A beginner's guide to types of climbing!

By
Siddhartha Chattopadhyay
Posted on
August 17, 2019
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Climbing comprises different sub-disciplines and beginners often seem to confuse one form of discipline with another. In this article, we will attempt to explain as simply as possible, the different forms of climbing. 
Climbing in general can take multiple forms. While a few climbing related activities are aided and are carried out with the help of ropes and protection, some are invariably done without the use of ropes or protection. 


Bouldering

Bouldering is a form of climbing which typically involves climbing short faces either indoors or outdoors. It requires a pair of climbing shoes and chalk. The only protection involved is a landing pad, generally referred to as a crashpad. Crashpads help reduce the impact of the fall on the ground. Bouldering routes are called “problems”.  Boulderbox is a dedicated bouldering center. 

Varun bouldering outdoors in Sanjay Van, Delhi.
Varun bouldering indoors at Boulderbox.


Freesolo

Freesolo refers to a form of climbing wherein you climb without the use of any protection or rope. You’re on your own and the only thing you have is a pair of climbing shoes. For example: Alex Honhold free soloed the nearly 3000 foot granite wall called Elcapitan in Yosemite National Park. This was heralded as the greatest feat in the history of rock climbing. 

Viraj climbing Ecstasy Tree, a boulder so high that you might as well call it a free-solo, says the guidebook.
Bryan Kennedy solos the "Kennedy variant" direct start to Battlements Organ Pipes Mt Wellington Tasmania 1977. Organ Pipes, Mt Wellington - Battlements, Bryan Kennedy.jpg


Ice Climbing

As the name suggests, ice climbing involves climbing either on ice or snow. It is generally carried out outdoors using ropes, harness and protection. The system used is similar to rock climbing. Gear involved are ice axes, crampons and warm clothing etc.

Prerna ice-climbing a route called Tarbatarr in Keh Nallah.


Mountaineering 

Mountaineering involves climbing a mountain. It entails walking, scrambling as well as climbing on both rock and ice. The Himalayas are home to the youngest and the highest mountain systems in the world. 

Climber taking the final few steps onto the 20,305 ft. (6,189 m) summit of Imja Tse (Island Peak) in Nepal. Summitting Island Peak.jpg


Free-Climbing

Unlike the name suggests, Free-climbing isn’t to be mistaken with free soloing. It’s different in that it involves using a rope and protection while climbing. It also involves a belayer who is in control of the rope and protects the climber from falling. Free-climbing is further divided into two kinds climbing:

1) Traditional climbing

2) Sport climbing

Traditional Climbing

Traditional climbing involves using protection such as cams, nuts and other hardware that climbers use to place in walls or cracks. Using protection in the right manner helps climbers prevent falls. Delhi is fortunate enough to have a local crag in the Aravali range which developed in the 80s as a trad climbing area.

Mohit Oberoi free-climbing the runnel wall in Dhauj, Delhi. From the GritFest.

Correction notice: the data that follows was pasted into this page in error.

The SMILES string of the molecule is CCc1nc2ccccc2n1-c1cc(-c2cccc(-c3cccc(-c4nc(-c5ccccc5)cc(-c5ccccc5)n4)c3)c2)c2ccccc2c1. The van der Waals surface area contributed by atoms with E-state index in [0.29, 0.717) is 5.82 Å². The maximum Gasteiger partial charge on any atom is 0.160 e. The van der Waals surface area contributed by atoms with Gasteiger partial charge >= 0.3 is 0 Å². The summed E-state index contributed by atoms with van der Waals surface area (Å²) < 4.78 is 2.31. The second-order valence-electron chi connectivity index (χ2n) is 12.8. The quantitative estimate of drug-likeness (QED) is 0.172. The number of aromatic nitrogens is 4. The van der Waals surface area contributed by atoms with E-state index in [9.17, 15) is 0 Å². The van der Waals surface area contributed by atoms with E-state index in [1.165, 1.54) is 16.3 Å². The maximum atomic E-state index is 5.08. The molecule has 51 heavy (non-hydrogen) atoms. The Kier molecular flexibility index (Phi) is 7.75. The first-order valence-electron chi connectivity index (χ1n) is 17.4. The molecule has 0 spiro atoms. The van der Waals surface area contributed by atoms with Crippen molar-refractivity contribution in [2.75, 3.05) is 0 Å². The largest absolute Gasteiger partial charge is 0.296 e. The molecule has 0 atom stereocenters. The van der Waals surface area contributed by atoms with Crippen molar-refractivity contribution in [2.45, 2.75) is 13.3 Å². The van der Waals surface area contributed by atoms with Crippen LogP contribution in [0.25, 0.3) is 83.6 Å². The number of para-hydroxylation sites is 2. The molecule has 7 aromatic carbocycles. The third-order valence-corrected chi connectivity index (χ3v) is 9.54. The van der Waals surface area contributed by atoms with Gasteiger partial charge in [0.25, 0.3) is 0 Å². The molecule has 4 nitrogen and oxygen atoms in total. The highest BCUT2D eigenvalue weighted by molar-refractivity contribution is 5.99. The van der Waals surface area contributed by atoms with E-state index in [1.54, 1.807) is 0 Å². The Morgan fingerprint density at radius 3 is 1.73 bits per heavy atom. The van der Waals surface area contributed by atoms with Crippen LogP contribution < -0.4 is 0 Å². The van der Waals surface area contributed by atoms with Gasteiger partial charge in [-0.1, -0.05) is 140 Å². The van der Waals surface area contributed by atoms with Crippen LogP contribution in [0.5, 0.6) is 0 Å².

Sport Climbing

Sport Climbing involves climbing pre-bolted routes. Some of the rock faces have very little room for removable protection and hence are best explored with pre-bolted routes. Sport climbing also allows climbers to get on a route with a higher level of difficulty when compared to trad. In general, it’s also considered to be fun. 

Yadu Bhageria sport climbing Samsara in Badami.


Multi-pitch Climbing

Some long climbs like the Dawn Wall on Yosemite’s El Capitan has 30 pitches. Which means the climb has to be broken into multiple pitches, 30 in this case. The lead climber leads the first pitch while using protection and then eventually sets up an anchor after the finish of the first pitch. The belayer then follows and is on belay with the rope held by the lead climber. Once the belayer meets the lead climber at the top of the first pitch, the lead climber then moves on to the second pitch.


Aid Climbing

As the name suggests, aid climbing involves using protection like cams, chocks and pitons but also an aider: a webbing ladder that is often used to pull oneself up on a rock rather than on rock itself. An aid climber may also use protection to pull himself up on a rock.

Royal Robbins aids the third pitch of the Salathé Wall in Yosemite during first ascent in 1961. Royal Robbins by Tom Frost.jpg



Deep Water Soloing

A form of climbing which involves climbing over a deep body of water. The water body should be deep enough to break a fall. One only needs a pair of climbing shoes and not much. It also depends on how accessible the water body is. .

Prerna deep-water soloing on a lake.
Varun topping out a boulder on a lake.



 

*Please note that this is an informative piece on climbing and its sub-disciplines. Climbing is a dangerous activity and should be carried out with utmost safety. The article doesn't in any way encourage its readers to climb or practice any of its disciplines. Few images shared are a courtesy of creative common.

Posted on
August 17, 2019
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Siddhartha Chattopadhyay